Sowing Love

18 Jan 2023

Although I grew up watching my Kinmen grandma cross stitch elaborate & perfectly symmetrical patterns on fabrics, I was miserable at sewing lessons in my primary school days.

I was very dependent on the teacher marking out where the cross stitches should be.

Once towards recess time, she coldly warned me that I woudn’t get my break unless I could sew the cross stitches diagonally across a square fabric. I panicked.

To my 7-year-old self then missing recess was unthinkable for two reasons. Firstly, I would miss the delicious food which I was thinking about all morning. Secondly, to be stuck in the classroom to struggle with sewing felt like the ultimate betrayal by an adult for whom I had the highest regard.

So I had a meltdown.

A classmate’s mom came to my aid when I was hyperventilating and trying to thread the needle through tears at the same time. Till this day I can still recall my rescuer’s hairstyle, her facial features and her gentle voice. A couple of her teeth were capped in gold.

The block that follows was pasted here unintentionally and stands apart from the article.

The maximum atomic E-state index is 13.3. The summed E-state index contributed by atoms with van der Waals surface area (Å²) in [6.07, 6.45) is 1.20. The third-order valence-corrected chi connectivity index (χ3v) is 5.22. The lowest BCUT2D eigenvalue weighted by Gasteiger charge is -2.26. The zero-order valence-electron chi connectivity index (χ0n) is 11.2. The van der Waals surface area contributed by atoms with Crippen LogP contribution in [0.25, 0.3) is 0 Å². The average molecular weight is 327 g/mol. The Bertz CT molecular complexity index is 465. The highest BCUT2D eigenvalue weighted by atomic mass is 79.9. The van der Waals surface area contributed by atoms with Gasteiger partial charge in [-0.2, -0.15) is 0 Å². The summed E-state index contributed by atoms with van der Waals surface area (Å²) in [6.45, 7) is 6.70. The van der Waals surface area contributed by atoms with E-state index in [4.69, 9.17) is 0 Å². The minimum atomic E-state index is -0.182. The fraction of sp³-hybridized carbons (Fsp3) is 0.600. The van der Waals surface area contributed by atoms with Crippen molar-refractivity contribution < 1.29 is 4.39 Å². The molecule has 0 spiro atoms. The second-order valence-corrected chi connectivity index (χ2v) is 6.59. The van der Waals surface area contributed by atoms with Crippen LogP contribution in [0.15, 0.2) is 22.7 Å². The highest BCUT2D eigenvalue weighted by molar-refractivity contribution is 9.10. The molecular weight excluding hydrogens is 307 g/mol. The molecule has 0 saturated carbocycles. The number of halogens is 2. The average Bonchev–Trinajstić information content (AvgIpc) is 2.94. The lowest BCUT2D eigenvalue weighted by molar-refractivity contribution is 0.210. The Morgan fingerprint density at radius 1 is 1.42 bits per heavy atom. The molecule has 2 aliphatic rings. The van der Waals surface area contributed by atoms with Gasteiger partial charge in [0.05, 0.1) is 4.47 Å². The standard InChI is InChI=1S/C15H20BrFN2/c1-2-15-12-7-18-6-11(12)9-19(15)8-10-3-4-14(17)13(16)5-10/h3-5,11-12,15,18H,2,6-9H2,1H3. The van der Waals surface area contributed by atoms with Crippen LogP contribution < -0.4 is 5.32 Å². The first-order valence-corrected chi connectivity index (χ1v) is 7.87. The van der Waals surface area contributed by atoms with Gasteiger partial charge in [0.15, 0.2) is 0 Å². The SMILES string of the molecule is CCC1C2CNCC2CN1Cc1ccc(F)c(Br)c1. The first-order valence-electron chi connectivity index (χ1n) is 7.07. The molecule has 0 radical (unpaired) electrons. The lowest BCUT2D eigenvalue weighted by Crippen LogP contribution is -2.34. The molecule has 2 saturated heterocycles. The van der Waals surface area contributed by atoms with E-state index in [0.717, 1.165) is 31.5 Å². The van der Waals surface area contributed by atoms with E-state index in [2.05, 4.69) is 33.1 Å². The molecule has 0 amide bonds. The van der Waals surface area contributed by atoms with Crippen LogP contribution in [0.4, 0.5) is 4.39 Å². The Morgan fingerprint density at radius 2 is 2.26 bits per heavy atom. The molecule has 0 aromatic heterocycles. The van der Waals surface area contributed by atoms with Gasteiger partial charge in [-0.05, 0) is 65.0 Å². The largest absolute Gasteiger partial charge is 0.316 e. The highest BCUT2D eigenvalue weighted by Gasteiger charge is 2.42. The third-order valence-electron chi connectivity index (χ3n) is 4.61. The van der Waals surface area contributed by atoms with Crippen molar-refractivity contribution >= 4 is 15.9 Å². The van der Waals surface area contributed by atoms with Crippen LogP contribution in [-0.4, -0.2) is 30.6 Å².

In my childhood, lots of women could stitch & sew. Their sewing skills put food on the table and their kids through school. So I have deep respect for women and later on men, who can sew and cook, long before social media & celebrities make these skills trendy.

Years later after that episode I would develop a special fondness for the cross stitches and indigo prints of minority people in China, Northern Thailand and Vietnam.

Showcase of Hilltribe embroidery at the Asian Civilisation Museum.

And each time I wear something handmade by women I’ve never met, I feel the collective power of all our female ancestors and the kindness of my classmate’s mother all over again. ❤️😊

Red Hmong embroidery purchased from Chiangmai, Thailand.

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